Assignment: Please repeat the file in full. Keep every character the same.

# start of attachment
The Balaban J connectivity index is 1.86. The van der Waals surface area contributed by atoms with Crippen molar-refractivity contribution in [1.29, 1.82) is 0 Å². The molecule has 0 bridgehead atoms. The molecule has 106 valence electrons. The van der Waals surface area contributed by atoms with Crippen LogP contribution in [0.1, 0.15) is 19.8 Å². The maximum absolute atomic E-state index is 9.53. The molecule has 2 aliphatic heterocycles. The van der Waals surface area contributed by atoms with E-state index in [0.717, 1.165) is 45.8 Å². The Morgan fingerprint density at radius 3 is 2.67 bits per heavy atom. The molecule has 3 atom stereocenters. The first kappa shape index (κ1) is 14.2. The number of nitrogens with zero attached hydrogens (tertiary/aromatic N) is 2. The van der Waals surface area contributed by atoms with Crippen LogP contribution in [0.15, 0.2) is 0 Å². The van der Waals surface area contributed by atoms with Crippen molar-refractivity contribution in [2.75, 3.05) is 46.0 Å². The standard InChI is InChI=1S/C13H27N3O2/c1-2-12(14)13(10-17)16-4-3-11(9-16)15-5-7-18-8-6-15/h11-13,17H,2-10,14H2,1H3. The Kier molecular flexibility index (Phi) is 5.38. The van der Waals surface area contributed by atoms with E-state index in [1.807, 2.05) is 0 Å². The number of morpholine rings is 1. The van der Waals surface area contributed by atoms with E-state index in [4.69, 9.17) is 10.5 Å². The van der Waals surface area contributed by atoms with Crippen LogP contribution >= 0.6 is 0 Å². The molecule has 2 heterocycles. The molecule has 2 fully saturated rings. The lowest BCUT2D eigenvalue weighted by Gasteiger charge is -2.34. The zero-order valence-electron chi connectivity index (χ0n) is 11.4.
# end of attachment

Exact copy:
The Balaban J connectivity index is 1.86. The van der Waals surface area contributed by atoms with Crippen molar-refractivity contribution in [1.29, 1.82) is 0 Å². The molecule has 0 bridgehead atoms. The molecule has 106 valence electrons. The van der Waals surface area contributed by atoms with Crippen LogP contribution in [0.1, 0.15) is 19.8 Å². The maximum absolute atomic E-state index is 9.53. The molecule has 2 aliphatic heterocycles. The van der Waals surface area contributed by atoms with E-state index in [0.717, 1.165) is 45.8 Å². The Morgan fingerprint density at radius 3 is 2.67 bits per heavy atom. The molecule has 3 atom stereocenters. The first kappa shape index (κ1) is 14.2. The number of nitrogens with zero attached hydrogens (tertiary/aromatic N) is 2. The van der Waals surface area contributed by atoms with Crippen LogP contribution in [0.15, 0.2) is 0 Å². The van der Waals surface area contributed by atoms with Crippen molar-refractivity contribution in [2.75, 3.05) is 46.0 Å². The standard InChI is InChI=1S/C13H27N3O2/c1-2-12(14)13(10-17)16-4-3-11(9-16)15-5-7-18-8-6-15/h11-13,17H,2-10,14H2,1H3. The Kier molecular flexibility index (Phi) is 5.38. The van der Waals surface area contributed by atoms with E-state index in [1.807, 2.05) is 0 Å². The number of morpholine rings is 1. The van der Waals surface area contributed by atoms with E-state index in [4.69, 9.17) is 10.5 Å². The van der Waals surface area contributed by atoms with Crippen LogP contribution >= 0.6 is 0 Å². The molecule has 2 heterocycles. The molecule has 2 fully saturated rings. The lowest BCUT2D eigenvalue weighted by Gasteiger charge is -2.34. The zero-order valence-electron chi connectivity index (χ0n) is 11.4.